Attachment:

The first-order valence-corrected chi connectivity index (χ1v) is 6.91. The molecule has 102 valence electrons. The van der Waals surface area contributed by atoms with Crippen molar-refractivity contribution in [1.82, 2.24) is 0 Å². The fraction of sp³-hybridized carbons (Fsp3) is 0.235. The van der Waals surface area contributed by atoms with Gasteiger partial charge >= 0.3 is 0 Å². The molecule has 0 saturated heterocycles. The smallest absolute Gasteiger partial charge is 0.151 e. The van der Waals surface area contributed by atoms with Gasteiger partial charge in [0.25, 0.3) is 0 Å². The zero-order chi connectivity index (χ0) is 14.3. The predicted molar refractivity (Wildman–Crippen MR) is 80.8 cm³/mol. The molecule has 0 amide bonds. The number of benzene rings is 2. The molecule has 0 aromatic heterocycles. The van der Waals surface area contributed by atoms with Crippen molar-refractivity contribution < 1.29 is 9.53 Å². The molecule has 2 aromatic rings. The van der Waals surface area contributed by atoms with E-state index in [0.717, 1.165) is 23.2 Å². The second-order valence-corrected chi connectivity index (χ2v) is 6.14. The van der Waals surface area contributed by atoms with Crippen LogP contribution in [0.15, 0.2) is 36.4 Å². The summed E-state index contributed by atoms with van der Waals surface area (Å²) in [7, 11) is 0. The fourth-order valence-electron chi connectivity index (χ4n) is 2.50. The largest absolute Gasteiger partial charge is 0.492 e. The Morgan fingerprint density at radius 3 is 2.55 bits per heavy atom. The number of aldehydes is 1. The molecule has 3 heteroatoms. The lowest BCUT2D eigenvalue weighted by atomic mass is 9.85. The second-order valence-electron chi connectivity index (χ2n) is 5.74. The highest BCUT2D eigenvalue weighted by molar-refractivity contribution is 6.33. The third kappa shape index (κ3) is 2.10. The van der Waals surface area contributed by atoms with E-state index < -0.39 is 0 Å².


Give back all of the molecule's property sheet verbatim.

The first-order valence-corrected chi connectivity index (χ1v) is 6.91. The molecule has 102 valence electrons. The van der Waals surface area contributed by atoms with Crippen molar-refractivity contribution in [1.82, 2.24) is 0 Å². The fraction of sp³-hybridized carbons (Fsp3) is 0.235. The van der Waals surface area contributed by atoms with Gasteiger partial charge >= 0.3 is 0 Å². The molecule has 0 saturated heterocycles. The smallest absolute Gasteiger partial charge is 0.151 e. The van der Waals surface area contributed by atoms with Gasteiger partial charge in [0.25, 0.3) is 0 Å². The zero-order chi connectivity index (χ0) is 14.3. The predicted molar refractivity (Wildman–Crippen MR) is 80.8 cm³/mol. The molecule has 0 amide bonds. The number of benzene rings is 2. The molecule has 0 aromatic heterocycles. The van der Waals surface area contributed by atoms with Crippen molar-refractivity contribution < 1.29 is 9.53 Å². The molecule has 2 aromatic rings. The van der Waals surface area contributed by atoms with E-state index in [0.717, 1.165) is 23.2 Å². The second-order valence-corrected chi connectivity index (χ2v) is 6.14. The van der Waals surface area contributed by atoms with Crippen LogP contribution in [0.15, 0.2) is 36.4 Å². The summed E-state index contributed by atoms with van der Waals surface area (Å²) in [7, 11) is 0. The fourth-order valence-electron chi connectivity index (χ4n) is 2.50. The largest absolute Gasteiger partial charge is 0.492 e. The Morgan fingerprint density at radius 3 is 2.55 bits per heavy atom. The number of aldehydes is 1. The molecule has 3 heteroatoms. The lowest BCUT2D eigenvalue weighted by atomic mass is 9.85. The second-order valence-electron chi connectivity index (χ2n) is 5.74. The highest BCUT2D eigenvalue weighted by molar-refractivity contribution is 6.33. The third kappa shape index (κ3) is 2.10. The van der Waals surface area contributed by atoms with E-state index < -0.39 is 0 Å².